Wednesday, May 23, 2018

Gulliver Boy (1995)


Gulliver Boy, also known as Imagination Science World Gulliver Boy, is a 50 episode anime from the 1990s.  It is an original story not based on any existing works.  First things first, Gulliver Boy has a great soundtrack, including an adrenaline pumping opening theme, great battle tracks and catchy ending themes.  Naturally, the anime stars Gulliver, who starts off being imprisoned in a magic school but escapes by awakening the powers in his left hand.  He is quickly joined by his childhood friend, Edison, who loves science and is a genius to boot.  Last is Misty, who is on the run and eventually become friends with Gulliver after running away from Spain.


Well, Phoebe also joins the cast later on as the fairy who has fallen in love with Gulliver and will follow wherever he goes.  One thing to know is that the early episodes can be cheesy and corny.  Gulliver himself is often immature and both his and Edison are initially fixated with Misty's beauty and body proportions.  It is set in a unique world where technology and magic exists, based mainly in countries inspired by Europe (the opening episode is set in Venice, and Gulliver ends up travelling the "world", most of which are European cities).


However, the belief in magic and in its powers is overshadowed by technology, leading to a lot of people becoming disillusioned by magic and giving up on it.  That is, until Gulliver appears and reaffirms the potential that magic has.  The anime mixes all sorts of concepts suhc as giant mecha that it can become somewhat messy.  The main driving force for Gulliver is revenge.  He is travelling around the world to gain power, enough to defeat Judau, the King of Spain who personally slained his father.  It doesn't help that Judau wants to personally capture Misty back to Spain to be by his side.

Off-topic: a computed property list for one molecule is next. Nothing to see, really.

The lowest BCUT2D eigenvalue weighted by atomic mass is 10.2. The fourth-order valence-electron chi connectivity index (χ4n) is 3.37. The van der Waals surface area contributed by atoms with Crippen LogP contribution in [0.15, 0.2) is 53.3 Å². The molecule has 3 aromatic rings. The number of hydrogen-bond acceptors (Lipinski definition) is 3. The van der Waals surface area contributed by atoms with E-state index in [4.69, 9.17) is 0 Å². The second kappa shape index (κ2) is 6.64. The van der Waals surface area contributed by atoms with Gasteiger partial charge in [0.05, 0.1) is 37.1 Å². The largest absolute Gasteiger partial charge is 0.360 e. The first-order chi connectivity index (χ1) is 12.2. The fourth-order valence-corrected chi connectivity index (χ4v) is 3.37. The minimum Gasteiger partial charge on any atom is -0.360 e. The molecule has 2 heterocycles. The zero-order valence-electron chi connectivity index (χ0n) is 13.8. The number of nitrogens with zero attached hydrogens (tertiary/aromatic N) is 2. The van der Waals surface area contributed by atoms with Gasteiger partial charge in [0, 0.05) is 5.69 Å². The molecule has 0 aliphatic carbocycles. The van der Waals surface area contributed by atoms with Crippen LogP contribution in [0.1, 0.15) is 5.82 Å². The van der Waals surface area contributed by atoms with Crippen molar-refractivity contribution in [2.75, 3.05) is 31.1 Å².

Gullver's left hand not only shoots out magical beams of energy, he will eventually gain power discs which fits into his glove allowing him to fire/summon beings of power or spirits (it's never fully explained).  In addition to finding the discs, they are also searching for the four blue stones which Judau is searching for in order to gain ultimate power.  It is a classic big fetch and travel quest.  Unfortunately, the plot has convenient coincidences such as the island they needed to go just happening to be on the way where the villain was running towards.  There are a heap of stock footage and repeating frames in order to pad out the episode length.  The short battles don't help satisfy any of the anticipation from the build up.


Throughout the episodes, Gulliver is usually overpowered (or he will quickly gain a power that will make him overpowered) and he only gets more power as he gains further discs.  His ego can get overwhelming and annoying especially when he gets too confident.  For character development, thankfully he is brought back down to earth being defeated by a more powerful adversary.  During his travels, Gulliver meets a lot of people and all these side characters are underused.  Each has unique powers and ideas but they just show up for a few episodes (if that) and then the team carries on with their journey and the side characters are left behind and forgotten.


The pacing is off in terms of the progress of their objectives.  They'll have long stretches where Gulliver doesn't get anything new and thus you're subjected to the same summoning stock footage again and again.  Then suddenly in back to back episodes, Gulliver will gain two blue stones or he'll gain two new discs in quick succession.  While Gulliver Boy has a monster of the week type of format for the first half, with some disappointing battles against Gullver's enemies, it redeems itself with a much more focused storyline when Gulliver finally gets to Spain in order to fight against Judau to avenge his father.